Why The Twilight Zone shatters Black Mirror

Nicole Bolla ‘20,Opinion Editor

Any sci-fi enthusiast worth their salt undoubtedly knows of the late 50’s and early 60’s television show The Twilight Zone. With its iconic black and white spiral imagery and self-contained stand-alone stories, Twilight Zone paved the way for future shows that would follow the same formula, like Black Mirror. Black Mirror follows the same single-episode story formula as Twilight Zone, but, because it was created in 2011, it focuses more on how technology is the downfall of humanity. But as time will show us, newer is not always better. 

Kathryn VanArendonk, a critic for New York Magazine and The Vulture, said, “Season five [of Black Mirror] is a mess.” Black Mirror is going downhill the longer it goes on, as is evident to anyone who has seen it.  The Twilight Zone, in comparison, has aged remarkably well and still holds its place as one of television’s top sci-fi series, showing that it is nearly impossible to outdo the classics.  

Black Mirror is well known for its strange vulgarity and confusing plots such as the 2017 episode “Crocodile” in which a woman accidentally commits a murder and covers it up, but years later kills three more people—including a baby—to keep her secret. This, albeit predictably, ultimately backfires and she is seen crying when the police come to collect her. 

The Twilight Zone, however, does not have this level of savagery due to the strict censorship laws that were implemented in 1934 and then softened in the late 1970s. These laws were put in place to prevent anything deemed ‘inappropriate’ from being aired. Such laws included no displays of graphic or excessive violence and no overtly sexual content. These laws were so smothering that when showing married couples, the actors could not even be sleeping in the same bed; they had to have two twin beds. 

With such a restrictive code of conduct put in place, it forced the writers of The Twilight Zone to think outside the box in order to provide content that was interesting to adults. This led to the creation of some amazing episodes like “Shadow Play” in which a man has a recurring nightmare that he is sentenced to death by electric chair. He desperately tries to warn the figments in his dream that if he dies in the dream, he will wake up and they will cease to exist, so instead of showing his graphic death, they show the figments of his dream try to stop his execution in any way they can. This is more entertaining than Black Mirror because the audience does not know whether to believe the man or not. It forces the viewer to think outside of the box and use context clues to solve the mystery and make educated guesses. When watching an episode of The Twilight Zone you are not just watching, you are experiencing.

Despite the regulations, The Twilight Zone managed to come out on top, soon becoming one of most influential television series of all time. In contrast, the use of vulgar content in Black Mirror is supposed to make the content more ‘adult’, but there is almost nothing engaging behind it besides the idea that technology is harmful to human society.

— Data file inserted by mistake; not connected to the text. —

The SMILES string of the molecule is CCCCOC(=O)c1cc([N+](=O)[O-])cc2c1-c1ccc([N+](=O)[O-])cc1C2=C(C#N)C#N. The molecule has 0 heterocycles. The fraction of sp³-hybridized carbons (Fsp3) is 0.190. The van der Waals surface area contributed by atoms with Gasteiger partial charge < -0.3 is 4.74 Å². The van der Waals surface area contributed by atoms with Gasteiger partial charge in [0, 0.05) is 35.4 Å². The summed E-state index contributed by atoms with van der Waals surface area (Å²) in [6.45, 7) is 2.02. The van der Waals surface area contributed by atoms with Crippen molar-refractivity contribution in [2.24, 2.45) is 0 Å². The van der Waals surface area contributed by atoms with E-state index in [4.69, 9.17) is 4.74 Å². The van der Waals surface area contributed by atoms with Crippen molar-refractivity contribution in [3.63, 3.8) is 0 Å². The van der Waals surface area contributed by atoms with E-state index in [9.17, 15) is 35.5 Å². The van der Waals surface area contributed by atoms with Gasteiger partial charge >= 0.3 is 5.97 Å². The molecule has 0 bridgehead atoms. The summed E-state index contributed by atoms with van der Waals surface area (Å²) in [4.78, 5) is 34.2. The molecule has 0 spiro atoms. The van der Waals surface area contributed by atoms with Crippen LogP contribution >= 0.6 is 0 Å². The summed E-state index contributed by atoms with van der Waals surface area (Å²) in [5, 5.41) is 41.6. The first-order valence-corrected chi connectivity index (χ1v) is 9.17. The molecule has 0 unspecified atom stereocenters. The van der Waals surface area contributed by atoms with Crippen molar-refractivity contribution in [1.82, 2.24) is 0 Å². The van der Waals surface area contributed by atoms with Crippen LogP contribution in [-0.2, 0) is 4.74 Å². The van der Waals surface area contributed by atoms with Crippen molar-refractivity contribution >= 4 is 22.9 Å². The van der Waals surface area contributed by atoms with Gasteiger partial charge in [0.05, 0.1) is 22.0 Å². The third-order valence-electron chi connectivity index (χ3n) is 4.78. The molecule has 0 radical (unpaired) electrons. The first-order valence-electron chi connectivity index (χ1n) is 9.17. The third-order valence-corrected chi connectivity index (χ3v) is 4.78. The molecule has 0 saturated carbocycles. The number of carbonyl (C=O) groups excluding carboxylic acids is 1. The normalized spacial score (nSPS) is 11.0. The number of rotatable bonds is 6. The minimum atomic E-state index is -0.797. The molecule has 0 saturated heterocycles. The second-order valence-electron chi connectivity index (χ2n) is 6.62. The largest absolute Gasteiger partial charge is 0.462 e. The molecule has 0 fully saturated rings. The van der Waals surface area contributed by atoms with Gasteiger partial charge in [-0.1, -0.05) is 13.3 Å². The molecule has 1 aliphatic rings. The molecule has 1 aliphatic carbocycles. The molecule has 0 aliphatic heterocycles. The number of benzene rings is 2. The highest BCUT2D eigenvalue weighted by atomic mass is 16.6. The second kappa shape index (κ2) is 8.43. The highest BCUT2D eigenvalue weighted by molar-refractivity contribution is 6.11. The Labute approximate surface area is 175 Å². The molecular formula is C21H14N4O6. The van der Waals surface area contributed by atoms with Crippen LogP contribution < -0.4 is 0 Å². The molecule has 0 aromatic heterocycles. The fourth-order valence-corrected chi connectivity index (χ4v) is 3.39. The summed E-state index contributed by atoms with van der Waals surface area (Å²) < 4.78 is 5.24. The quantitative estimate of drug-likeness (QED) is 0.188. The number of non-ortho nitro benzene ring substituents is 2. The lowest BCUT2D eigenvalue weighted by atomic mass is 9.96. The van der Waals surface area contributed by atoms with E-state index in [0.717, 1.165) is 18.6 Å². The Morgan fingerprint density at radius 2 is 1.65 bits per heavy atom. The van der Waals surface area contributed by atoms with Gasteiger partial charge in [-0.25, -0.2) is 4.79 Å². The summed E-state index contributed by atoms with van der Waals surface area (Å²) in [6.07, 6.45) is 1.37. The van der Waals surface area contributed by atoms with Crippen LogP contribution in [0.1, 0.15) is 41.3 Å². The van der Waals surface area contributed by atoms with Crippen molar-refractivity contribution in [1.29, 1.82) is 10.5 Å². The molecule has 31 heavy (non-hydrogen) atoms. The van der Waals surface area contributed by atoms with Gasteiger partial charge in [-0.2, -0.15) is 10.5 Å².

The amount of effort in the content of each episode is not the only category in which The Twilight Zone beats out Black Mirror. The Twilight Zone was shot at the very end of the golden age of film noir. Film noir was a movie genre popular in the 1940s and 1950s that was shot in black and white. This mysterious and moody black and white vibe complimented The Twilight Zone’s thriller/sci-fi aesthetic perfectly. The classic cinematography provides a layer of depth and mystery that Black Mirror simply lacks.

The Twilight Zone also has an interesting perception of ideas. The show was created during Cold War America, specifically the arms race, so many of the episodes focus on nuclear fallout and what could happen in the future. This show has aged well because it provides a look at the fears and retributions of 1960s America through an extraterrestrial lense. It is both entertaining and informative as now people know that the prediction of nuclear war was false, but allows insight into what could have been. 

Black Mirror, being focused on the interactions between humanity, reality, and science, takes place mostly in the modern-day; this means incorporating real debates from current events, primarily the argument of whether technology is enhancing or ruining human society. Although The Twilight Zone is a 60-year-old show, the imminent fear for what could happen reflects our current fears in the face of pandemics, worsening tensions, and natural disasters during this strange time in American history.

Whether it is battling aliens or dealing with a nuclear fallout, The Twilight Zone has Black Mirror beat. The eeriness of the black and white screen goes perfectly with the thriller genre and wraps the audience in a smoky haze of intrigue and mystery. Coupled with the interesting plot and the possibility that anything could happen, and you have yourself a formula for The Twilight Zone.  So maybe the next time you pick up your  remote to watch some Black Mirror, consider unlocking the door with the key of imagination and crossing over into The Twilight Zone.


Photo courtesy of variety.com

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